Staff photo by C.B. Schmelter / Dr. Elizabeth Forrester works inside the Baylor Esoteric and Molecular Lab at the Tennessee Aquarium Conservation Institute on the campus of Baylor School on Friday, Feb. 19, 2021 in Chattanooga, Tenn.

The highly contagious U.K. variant of the coronavirus known as B.1.1.7 is now the predominant strain circulating throughout the Chattanooga region, according to Baylor School research scientists.

Several other variants of concern — California variants B.1.427 and B.1.429 and New York variant B.1.526 — were also recently detected in positive COVID-19 samples analyzed by scientists at Baylor's Esoteric and Molecular Laboratory.

Baylor scientist Elizabeth Forrester said that B.1.1.7 began showing up in a majority of the lab's positive samples about a week ago. The lab only tests a fraction of the area's COVID-19 samples, but Forrester said the sample size is large enough that she's confident that B.1.1.7 is now the most prevalent variant in the region.

In January, Tennessee Health Commissioner Dr. Lisa Piercey said that she expected B.1.1.7 to be the predominant strain in the state by March.

B.1.1.7 is at least 50% more transmissible than previously common coronavirus strains, and an increasing number of studies indicate that it is also more deadly.

The California variants were recently classified as "variants of concern" by the U.S. Centers for Disease Control and Prevention. They're believed to be around 20% more transmissible than earlier strains, meaning they are not as contagious as the U.K. variant.

However, California's variants appear to be better at evading COVID-19 medications and vaccines. One of the California variant cases detected by the Baylor lab was a "vaccine breakthrough," the term for when an individual becomes infected despite being fully vaccinated against COVID-19.

"We weren't able to vaccinate fast enough before some of these more transmissible variants began circulating, and now they're the dominant strains that we're seeing," Forrester said.

COVID-19 hospitalizations in Hamilton County have begun trending up after reaching their lowest point since June on March 13, which was 34 inpatients, according to data from the Hamilton County Health Department. As of Wednesday, there were 63 inpatients — a trend that could be attributable to B.1.1.7, which was blamed for a dramatic rise in hospitalizations in the U.K.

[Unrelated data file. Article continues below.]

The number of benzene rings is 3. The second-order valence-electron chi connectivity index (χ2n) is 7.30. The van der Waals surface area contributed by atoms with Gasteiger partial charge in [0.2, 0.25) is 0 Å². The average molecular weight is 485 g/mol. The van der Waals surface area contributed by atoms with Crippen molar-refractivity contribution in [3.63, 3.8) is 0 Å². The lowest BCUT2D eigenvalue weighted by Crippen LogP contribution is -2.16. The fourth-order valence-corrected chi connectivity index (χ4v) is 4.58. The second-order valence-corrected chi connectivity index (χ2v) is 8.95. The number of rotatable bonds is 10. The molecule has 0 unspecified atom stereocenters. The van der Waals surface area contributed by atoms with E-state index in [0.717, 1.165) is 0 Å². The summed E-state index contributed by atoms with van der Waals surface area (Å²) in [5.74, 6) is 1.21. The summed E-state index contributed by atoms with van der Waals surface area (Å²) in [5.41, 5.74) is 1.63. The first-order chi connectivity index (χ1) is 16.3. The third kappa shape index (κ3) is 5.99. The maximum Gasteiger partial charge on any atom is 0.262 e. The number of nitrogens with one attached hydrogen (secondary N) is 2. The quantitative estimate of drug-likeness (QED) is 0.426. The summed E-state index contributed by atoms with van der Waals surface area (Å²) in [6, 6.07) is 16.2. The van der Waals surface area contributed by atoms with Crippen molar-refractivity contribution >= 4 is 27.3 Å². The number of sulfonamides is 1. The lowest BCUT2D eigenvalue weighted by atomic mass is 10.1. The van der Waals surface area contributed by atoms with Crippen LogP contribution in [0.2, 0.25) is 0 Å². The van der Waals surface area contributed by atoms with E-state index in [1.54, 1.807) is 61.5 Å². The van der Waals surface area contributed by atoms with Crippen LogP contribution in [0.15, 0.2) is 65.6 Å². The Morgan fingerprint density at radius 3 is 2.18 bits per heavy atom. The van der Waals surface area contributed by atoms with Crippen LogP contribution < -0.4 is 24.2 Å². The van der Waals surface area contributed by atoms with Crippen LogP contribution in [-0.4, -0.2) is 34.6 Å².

While new cases in Hamilton County appear relatively stable, the number of COVID-19 tests being conducted continues to decline, and the county's test positivity rate has grown to around 12%. Those numbers indicate that not enough testing is being done to effectively track where the virus is spreading, and Forrester worries that options for free testing and public interest are waning as the new variants are gaining steam.

She said the lab is getting an increasing number of positive samples from people who have only received one vaccine dose, which is another reason why the public should continue practicing precautions.

"[The vaccines] are really effective, but they're not 100%," she said. "With the amount of virus that's still circulating out there, it's going to cause problems if people aren't masking and socially distancing and doing all those things — it just gives the virus another opportunity to find a mutation that's going to make these vaccines even less effective, which is going to be problematic for everybody."

Robert Bednarczyk, an assistant professor of global health at the Emory University Rollins School of Public Health, echoed those concerns.

"Any person who's infected can potentially house the next newly emerging variant. That's why any steps we can take to control the spread and control the transmission of this virus, whether it be vaccines or other non-vaccine ways, is going to be important," Bednarczyk said. "The more we can restrict getting sick the more we can reduce the risk of potentially a much more serious mutated variant emerging and really negatively impacting many of the hard-fought gains."

As a result of Baylor's recent findings, Forrester said the lab is now sequencing — the genetic testing used to identify variants — all positive COVID-19 samples.

Forrester is also confident that the variants are more prevalent than what's reported by the U.S. Centers for Disease Control and Prevention because few laboratories are capable of conducting sequencing. The process is more costly and time consuming than routine testing.

(READ MORE: Tennessee is barely tracking coronavirus variants. Chattanooga scientists want to reverse that trend.)

"We will continue to do this as long as we have money, but we're kind of doing this on our own at this point, which we're happy to do, because I think it's really important," she said.

As of Wednesday, the CDC shows Tennessee only having 168 reported cases of B.1.1.7 and one confirmed case of the South African variant known as B.1.351. That means only 16 new variant cases in Tennessee have been reported and uploaded to the CDC website since Feb. 12.

"We're just showing a little sliver of the pie," Forrester said. "But I think whatever sliver we put out there, you can assume it's a lot more prevalent than what's being reported, because we're the only ones [in the region] sequencing."

Contact Elizabeth Fite at or follow her on Twitter @ecfite.